• tagfcps
    14 years ago

    Johnny,

    There are a lot of fishtails in Jax. I have a 20 ft (from ground to tip of the tallest frond), Caryota Ochlandra undamaged this past winter. It will probably be 30 ft tall by this next winter. It started slow, but it's blazing fast now. There are a few C. gigas and many C. Mitis too. I also have C. Maxima (Himilayana and Kochang) seedlings.

    I am a member of the local palm society (First Coast Palm Society). There are several of us that meet at least 4 times a year to visit other members garden, buy, sell, trade, and talk palms. Let me know if you'd like more information about the society.

  • theseventhlegend
    14 years ago

    tagfcps isn't there a big meeting next Saturday (April 5th) in the Gainesville area? I got to work but it would of been cool to see what they're growing in the Gainesville area.

  • tagfcps
    14 years ago

    Seventh,

    There is a meeting at Merril Wilcox place in Gainesville April 5th.

    Here is a link that might be useful: FCPS meeting

  • coconut_palm
    14 years ago

    Coco_mut,

    In Brownsville, coconuts do quite well, that is when we don't have freezes like the ones in 1983 and 1989. They get trunks up to about 15ft. tall and overall heighth of about 30 ft. tall. They can even produce coconuts after mild winters in the Valley, like this winter for instance. I believe the lowest it got in Brownsville this year was 38F, with 32F being the normal lowest temp each winter. On the island (South Padre), I think the lowest was 42 (Zone 11!), but in normal winters they usually have one night down to about 36F. For anyone going to South Padre, there is a nice Mexican Tall on Red Snapper (the street that runs alongside the grocery store) that is about 25ft. tall overall heighth that has some nice looking coconuts on it.

  • johnny_sunshine
    14 years ago

    tagfcps:

    i am in atlanta for school and will not be able to do anything until the summer, but thanks for the heads up!

  • vdels1
    14 years ago

    Hey all, I'm a brand new member and I have and updated pic on this palm in St. Augustine. Try this link and let me know if you can see it. If not in is under Webshots vdels1. I'm new at this so give me some direction on how I can do this better. Enjoy! http://community.webshots.com/album/563139940XmCfLj

    Here is a link that might be useful: Coconut Palm in St, Augustine, FL

  • andyandy
    14 years ago

    I wonder if my parents have ssen it. They've been down in St. Augustine all week. They are bringing me back a Mule palm.

  • tallafl
    14 years ago

    andyandy:
    Good luck with the mule palm. I still have yet to see one in person, but I think it would do great here in landlocked Tallahassee. I wish I could get lucky and find one that slipped into "assorted tropicals" at the Home Depot for $9.95! They are crazy expensive, but I think I'm going to have to cave in.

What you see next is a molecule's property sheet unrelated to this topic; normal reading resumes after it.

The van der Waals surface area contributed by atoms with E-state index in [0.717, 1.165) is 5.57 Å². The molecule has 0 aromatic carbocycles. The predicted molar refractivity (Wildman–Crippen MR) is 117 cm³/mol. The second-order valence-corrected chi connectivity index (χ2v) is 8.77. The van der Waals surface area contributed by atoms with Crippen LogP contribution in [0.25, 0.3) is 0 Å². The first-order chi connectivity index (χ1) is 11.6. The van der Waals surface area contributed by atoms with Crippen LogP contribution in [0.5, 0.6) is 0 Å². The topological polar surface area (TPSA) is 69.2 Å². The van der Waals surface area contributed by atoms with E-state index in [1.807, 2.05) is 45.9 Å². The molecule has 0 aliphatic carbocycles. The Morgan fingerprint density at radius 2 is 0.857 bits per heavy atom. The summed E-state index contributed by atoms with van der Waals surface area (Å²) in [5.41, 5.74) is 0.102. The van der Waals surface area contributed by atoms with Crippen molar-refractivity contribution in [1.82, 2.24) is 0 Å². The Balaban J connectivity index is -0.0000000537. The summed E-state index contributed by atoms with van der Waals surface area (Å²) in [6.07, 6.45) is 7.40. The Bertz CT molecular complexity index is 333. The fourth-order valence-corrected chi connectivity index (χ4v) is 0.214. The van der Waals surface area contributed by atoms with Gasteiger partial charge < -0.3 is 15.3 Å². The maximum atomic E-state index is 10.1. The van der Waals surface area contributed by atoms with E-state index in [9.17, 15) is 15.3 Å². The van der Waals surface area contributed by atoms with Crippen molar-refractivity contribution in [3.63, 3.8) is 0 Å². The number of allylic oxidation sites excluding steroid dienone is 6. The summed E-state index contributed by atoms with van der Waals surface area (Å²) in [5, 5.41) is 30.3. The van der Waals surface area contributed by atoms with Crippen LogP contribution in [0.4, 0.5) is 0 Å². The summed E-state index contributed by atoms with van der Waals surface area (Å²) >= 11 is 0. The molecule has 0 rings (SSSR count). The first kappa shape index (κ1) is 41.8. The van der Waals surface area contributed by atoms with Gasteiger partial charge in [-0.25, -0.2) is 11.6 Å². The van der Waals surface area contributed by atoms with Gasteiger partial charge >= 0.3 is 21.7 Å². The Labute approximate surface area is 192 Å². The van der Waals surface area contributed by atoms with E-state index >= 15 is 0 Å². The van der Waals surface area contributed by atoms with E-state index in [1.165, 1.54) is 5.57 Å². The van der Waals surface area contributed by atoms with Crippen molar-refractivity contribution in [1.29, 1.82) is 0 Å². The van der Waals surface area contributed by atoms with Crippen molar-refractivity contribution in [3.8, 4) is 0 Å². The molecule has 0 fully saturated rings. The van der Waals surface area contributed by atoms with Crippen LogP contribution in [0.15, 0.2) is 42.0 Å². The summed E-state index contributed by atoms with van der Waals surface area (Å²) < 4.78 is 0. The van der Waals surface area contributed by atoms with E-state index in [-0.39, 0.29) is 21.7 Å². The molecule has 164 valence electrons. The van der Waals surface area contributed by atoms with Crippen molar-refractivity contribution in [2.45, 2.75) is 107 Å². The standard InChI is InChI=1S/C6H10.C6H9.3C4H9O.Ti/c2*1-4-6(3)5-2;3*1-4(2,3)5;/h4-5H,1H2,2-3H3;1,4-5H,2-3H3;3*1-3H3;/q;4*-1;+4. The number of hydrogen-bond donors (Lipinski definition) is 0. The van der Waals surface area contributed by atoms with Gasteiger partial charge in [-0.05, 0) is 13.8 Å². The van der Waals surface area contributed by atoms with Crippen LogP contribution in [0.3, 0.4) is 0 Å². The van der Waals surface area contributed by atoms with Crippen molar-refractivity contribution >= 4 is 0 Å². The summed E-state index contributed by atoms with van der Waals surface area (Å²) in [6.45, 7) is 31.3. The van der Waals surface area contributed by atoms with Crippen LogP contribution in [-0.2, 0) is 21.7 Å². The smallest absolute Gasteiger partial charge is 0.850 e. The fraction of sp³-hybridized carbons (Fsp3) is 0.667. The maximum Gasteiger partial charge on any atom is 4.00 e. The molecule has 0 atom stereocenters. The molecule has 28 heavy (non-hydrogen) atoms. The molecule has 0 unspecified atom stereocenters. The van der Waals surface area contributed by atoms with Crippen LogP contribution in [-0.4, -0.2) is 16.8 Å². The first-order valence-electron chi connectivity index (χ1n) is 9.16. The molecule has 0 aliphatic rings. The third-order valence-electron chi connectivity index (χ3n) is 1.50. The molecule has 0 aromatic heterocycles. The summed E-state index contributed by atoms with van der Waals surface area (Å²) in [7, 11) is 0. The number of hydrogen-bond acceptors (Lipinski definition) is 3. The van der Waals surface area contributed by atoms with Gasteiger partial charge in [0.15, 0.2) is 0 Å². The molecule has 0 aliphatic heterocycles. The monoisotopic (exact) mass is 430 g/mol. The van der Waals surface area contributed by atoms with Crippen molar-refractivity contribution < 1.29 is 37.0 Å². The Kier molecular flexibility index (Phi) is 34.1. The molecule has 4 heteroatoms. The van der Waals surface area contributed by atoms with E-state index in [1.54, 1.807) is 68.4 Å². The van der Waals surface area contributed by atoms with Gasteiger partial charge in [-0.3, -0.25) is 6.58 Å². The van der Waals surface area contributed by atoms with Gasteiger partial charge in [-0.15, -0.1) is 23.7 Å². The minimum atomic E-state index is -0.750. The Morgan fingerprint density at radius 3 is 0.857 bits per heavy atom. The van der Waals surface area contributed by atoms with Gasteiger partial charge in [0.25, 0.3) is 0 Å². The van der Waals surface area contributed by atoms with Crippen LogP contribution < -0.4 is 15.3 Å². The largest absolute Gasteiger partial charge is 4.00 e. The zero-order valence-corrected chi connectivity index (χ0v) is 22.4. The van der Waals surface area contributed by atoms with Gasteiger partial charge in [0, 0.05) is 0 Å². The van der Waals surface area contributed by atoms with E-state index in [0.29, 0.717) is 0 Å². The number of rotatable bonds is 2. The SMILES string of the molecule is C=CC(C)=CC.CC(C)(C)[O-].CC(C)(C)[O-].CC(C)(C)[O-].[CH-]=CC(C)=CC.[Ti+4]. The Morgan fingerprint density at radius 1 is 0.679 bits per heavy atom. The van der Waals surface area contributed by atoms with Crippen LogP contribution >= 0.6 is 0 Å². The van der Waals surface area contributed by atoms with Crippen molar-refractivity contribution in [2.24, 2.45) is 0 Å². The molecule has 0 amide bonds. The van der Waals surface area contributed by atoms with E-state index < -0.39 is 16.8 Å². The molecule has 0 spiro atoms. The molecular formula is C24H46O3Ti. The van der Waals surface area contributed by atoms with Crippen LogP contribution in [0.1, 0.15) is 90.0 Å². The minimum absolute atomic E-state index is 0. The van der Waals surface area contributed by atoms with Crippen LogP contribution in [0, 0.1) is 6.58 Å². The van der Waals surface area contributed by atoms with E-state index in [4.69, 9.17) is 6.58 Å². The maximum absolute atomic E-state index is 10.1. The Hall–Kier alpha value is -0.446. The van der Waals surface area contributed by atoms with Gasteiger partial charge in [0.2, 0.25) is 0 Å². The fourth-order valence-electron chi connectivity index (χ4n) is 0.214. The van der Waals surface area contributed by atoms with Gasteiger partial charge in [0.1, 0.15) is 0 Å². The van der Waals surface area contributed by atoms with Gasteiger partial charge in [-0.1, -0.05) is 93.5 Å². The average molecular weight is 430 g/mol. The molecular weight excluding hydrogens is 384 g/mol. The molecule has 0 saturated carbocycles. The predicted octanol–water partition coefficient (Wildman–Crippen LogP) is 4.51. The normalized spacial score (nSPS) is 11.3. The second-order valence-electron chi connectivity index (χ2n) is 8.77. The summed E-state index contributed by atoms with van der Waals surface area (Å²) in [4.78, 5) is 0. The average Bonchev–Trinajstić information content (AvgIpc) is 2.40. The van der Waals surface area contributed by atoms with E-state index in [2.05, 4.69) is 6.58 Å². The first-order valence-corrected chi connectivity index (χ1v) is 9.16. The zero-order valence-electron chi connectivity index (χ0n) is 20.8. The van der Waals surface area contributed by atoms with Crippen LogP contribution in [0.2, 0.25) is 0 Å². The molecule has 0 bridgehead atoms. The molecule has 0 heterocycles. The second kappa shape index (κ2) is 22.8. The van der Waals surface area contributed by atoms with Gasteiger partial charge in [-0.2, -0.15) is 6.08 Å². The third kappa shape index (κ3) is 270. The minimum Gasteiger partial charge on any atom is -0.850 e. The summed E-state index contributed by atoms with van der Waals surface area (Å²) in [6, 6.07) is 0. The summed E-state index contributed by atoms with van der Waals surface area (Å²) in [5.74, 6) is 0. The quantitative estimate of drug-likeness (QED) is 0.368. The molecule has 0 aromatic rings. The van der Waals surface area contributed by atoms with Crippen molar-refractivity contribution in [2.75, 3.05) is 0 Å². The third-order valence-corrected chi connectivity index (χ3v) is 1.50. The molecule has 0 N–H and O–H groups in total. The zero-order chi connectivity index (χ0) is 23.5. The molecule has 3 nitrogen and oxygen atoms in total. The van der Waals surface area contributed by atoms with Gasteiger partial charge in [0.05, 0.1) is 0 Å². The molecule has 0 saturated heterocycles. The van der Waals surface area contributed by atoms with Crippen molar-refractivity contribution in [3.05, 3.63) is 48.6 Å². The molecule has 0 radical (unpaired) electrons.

I wish I could remember where I saw a coconut palm in Lake County, FL (suburb of Orlando) It wasn't looking too hot though in late January, but the homeowner gets a salute from me for trying it out! I heard they are getting ready to take out a coconut research field near Nova Southeastern in Davie to put in another building-very sad!

  • coco-mut
    14 years ago

    vdels1, thanks for the current photo of it. I was wondering how it's doing so thanks for posting the photo. I was wondering how it was doing because I check the weather in St. A and it seems to be very similar to that of where I live in suburban Los Angeles so there has been so pretty cold days and I was curious how it was surviving. It has some brown leaves it looks like but it's such a big tree now that it apparently can take some cold nights and still live to see tomorrow. The weather is getting warmer there in St A as it is here so I think it's thru the worse and should be fully recovering soon. It looks great. Thanks.

  • royalpaulm
    14 years ago

    Glad to see the coconut up in St. Aug did okay with this rough winter we had. I thought North Florida saw lows in the low to mid 20s one night back in January, so how the hell does it look like it does?

    Someone else mentioned a coconut palm in Lake County, FL? That's a rare site too, as Lake Co. is typically 5-15F cooler than immediate Metro Orlando during major cold fronts. If we bottom out at 35F in a winter, they will likely see the 20s there.

  • williamr
    14 years ago

    It probably stays considerably warmer in St Augustine on the immediate coast. It most likely didn't see below 30, since here in Maitland(near Orlando) we only got to 31. It's biggest challenge most years will be likely be the lack of heat during the winter. I have a few in the ground, and am keeping my fingers crossed that the mild winters continue.